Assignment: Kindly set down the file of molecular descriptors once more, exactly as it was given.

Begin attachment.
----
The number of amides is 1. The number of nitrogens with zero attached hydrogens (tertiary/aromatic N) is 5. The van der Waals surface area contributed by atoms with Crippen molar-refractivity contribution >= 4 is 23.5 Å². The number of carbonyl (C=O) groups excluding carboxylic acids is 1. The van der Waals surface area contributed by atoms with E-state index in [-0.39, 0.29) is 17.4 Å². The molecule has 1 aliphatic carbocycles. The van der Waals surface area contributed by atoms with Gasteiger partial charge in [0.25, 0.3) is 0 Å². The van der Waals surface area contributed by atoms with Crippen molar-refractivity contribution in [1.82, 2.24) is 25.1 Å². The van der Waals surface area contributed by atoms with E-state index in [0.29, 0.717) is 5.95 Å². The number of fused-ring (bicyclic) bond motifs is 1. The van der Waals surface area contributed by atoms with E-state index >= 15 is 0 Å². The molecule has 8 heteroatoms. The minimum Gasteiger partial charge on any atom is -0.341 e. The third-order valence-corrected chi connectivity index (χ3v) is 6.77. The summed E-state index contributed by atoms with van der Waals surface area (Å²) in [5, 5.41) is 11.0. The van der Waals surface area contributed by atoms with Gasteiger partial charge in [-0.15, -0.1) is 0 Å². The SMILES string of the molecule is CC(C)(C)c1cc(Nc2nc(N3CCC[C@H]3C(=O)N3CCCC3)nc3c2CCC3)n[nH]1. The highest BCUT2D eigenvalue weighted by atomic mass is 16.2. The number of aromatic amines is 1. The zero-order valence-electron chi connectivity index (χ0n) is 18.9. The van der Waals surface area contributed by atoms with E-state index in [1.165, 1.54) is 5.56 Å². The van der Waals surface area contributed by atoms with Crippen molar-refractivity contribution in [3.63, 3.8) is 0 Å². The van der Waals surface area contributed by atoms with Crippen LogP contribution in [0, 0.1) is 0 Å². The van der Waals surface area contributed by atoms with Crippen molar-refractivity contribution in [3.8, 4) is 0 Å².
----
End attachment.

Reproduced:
The number of amides is 1. The number of nitrogens with zero attached hydrogens (tertiary/aromatic N) is 5. The van der Waals surface area contributed by atoms with Crippen molar-refractivity contribution >= 4 is 23.5 Å². The number of carbonyl (C=O) groups excluding carboxylic acids is 1. The van der Waals surface area contributed by atoms with E-state index in [-0.39, 0.29) is 17.4 Å². The molecule has 1 aliphatic carbocycles. The van der Waals surface area contributed by atoms with Gasteiger partial charge in [0.25, 0.3) is 0 Å². The van der Waals surface area contributed by atoms with Crippen molar-refractivity contribution in [1.82, 2.24) is 25.1 Å². The van der Waals surface area contributed by atoms with E-state index in [0.29, 0.717) is 5.95 Å². The number of fused-ring (bicyclic) bond motifs is 1. The van der Waals surface area contributed by atoms with E-state index >= 15 is 0 Å². The molecule has 8 heteroatoms. The minimum Gasteiger partial charge on any atom is -0.341 e. The third-order valence-corrected chi connectivity index (χ3v) is 6.77. The summed E-state index contributed by atoms with van der Waals surface area (Å²) in [5, 5.41) is 11.0. The van der Waals surface area contributed by atoms with Gasteiger partial charge in [-0.15, -0.1) is 0 Å². The SMILES string of the molecule is CC(C)(C)c1cc(Nc2nc(N3CCC[C@H]3C(=O)N3CCCC3)nc3c2CCC3)n[nH]1. The highest BCUT2D eigenvalue weighted by atomic mass is 16.2. The number of aromatic amines is 1. The zero-order valence-electron chi connectivity index (χ0n) is 18.9. The van der Waals surface area contributed by atoms with E-state index in [1.165, 1.54) is 5.56 Å². The van der Waals surface area contributed by atoms with Crippen molar-refractivity contribution in [3.63, 3.8) is 0 Å². The van der Waals surface area contributed by atoms with Crippen LogP contribution in [0, 0.1) is 0 Å². The van der Waals surface area contributed by atoms with Crippen molar-refractivity contribution in [3.8, 4) is 0 Å².